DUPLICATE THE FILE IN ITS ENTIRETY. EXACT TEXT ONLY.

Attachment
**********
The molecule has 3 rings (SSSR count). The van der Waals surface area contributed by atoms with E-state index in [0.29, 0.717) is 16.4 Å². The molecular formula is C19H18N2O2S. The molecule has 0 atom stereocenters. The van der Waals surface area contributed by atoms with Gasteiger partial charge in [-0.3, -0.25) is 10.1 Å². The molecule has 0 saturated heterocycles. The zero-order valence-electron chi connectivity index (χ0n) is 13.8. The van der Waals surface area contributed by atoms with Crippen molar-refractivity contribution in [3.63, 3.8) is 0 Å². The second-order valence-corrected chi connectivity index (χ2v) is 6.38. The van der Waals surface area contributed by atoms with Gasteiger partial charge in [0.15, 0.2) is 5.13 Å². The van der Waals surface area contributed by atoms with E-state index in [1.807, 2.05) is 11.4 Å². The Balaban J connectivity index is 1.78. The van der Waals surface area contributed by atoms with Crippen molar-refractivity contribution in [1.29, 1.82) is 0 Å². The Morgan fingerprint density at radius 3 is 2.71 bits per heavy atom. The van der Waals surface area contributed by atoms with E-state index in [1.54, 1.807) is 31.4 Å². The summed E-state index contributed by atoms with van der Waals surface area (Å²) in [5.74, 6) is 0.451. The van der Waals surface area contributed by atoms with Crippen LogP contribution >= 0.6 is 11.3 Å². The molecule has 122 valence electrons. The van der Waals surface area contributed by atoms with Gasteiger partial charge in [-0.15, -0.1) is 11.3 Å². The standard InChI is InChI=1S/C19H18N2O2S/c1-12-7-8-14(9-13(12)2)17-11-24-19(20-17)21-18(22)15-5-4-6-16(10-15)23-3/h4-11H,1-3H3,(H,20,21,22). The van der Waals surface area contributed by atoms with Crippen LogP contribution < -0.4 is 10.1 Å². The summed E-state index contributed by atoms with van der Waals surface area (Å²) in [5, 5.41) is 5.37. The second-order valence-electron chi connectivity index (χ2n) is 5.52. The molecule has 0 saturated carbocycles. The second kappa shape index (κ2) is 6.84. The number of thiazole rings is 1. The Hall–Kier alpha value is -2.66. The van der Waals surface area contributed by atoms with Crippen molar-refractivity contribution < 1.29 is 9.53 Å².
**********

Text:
The molecule has 3 rings (SSSR count). The van der Waals surface area contributed by atoms with E-state index in [0.29, 0.717) is 16.4 Å². The molecular formula is C19H18N2O2S. The molecule has 0 atom stereocenters. The van der Waals surface area contributed by atoms with Gasteiger partial charge in [-0.3, -0.25) is 10.1 Å². The molecule has 0 saturated heterocycles. The zero-order valence-electron chi connectivity index (χ0n) is 13.8. The van der Waals surface area contributed by atoms with Crippen molar-refractivity contribution in [3.63, 3.8) is 0 Å². The second-order valence-corrected chi connectivity index (χ2v) is 6.38. The van der Waals surface area contributed by atoms with Gasteiger partial charge in [0.15, 0.2) is 5.13 Å². The van der Waals surface area contributed by atoms with E-state index in [1.807, 2.05) is 11.4 Å². The Balaban J connectivity index is 1.78. The van der Waals surface area contributed by atoms with Crippen molar-refractivity contribution in [1.29, 1.82) is 0 Å². The Morgan fingerprint density at radius 3 is 2.71 bits per heavy atom. The van der Waals surface area contributed by atoms with E-state index in [1.54, 1.807) is 31.4 Å². The summed E-state index contributed by atoms with van der Waals surface area (Å²) in [5.74, 6) is 0.451. The van der Waals surface area contributed by atoms with Crippen LogP contribution >= 0.6 is 11.3 Å². The molecule has 122 valence electrons. The van der Waals surface area contributed by atoms with Gasteiger partial charge in [-0.15, -0.1) is 11.3 Å². The standard InChI is InChI=1S/C19H18N2O2S/c1-12-7-8-14(9-13(12)2)17-11-24-19(20-17)21-18(22)15-5-4-6-16(10-15)23-3/h4-11H,1-3H3,(H,20,21,22). The van der Waals surface area contributed by atoms with Crippen LogP contribution < -0.4 is 10.1 Å². The summed E-state index contributed by atoms with van der Waals surface area (Å²) in [5, 5.41) is 5.37. The second-order valence-electron chi connectivity index (χ2n) is 5.52. The molecule has 0 saturated carbocycles. The second kappa shape index (κ2) is 6.84. The number of thiazole rings is 1. The Hall–Kier alpha value is -2.66. The van der Waals surface area contributed by atoms with Crippen molar-refractivity contribution < 1.29 is 9.53 Å².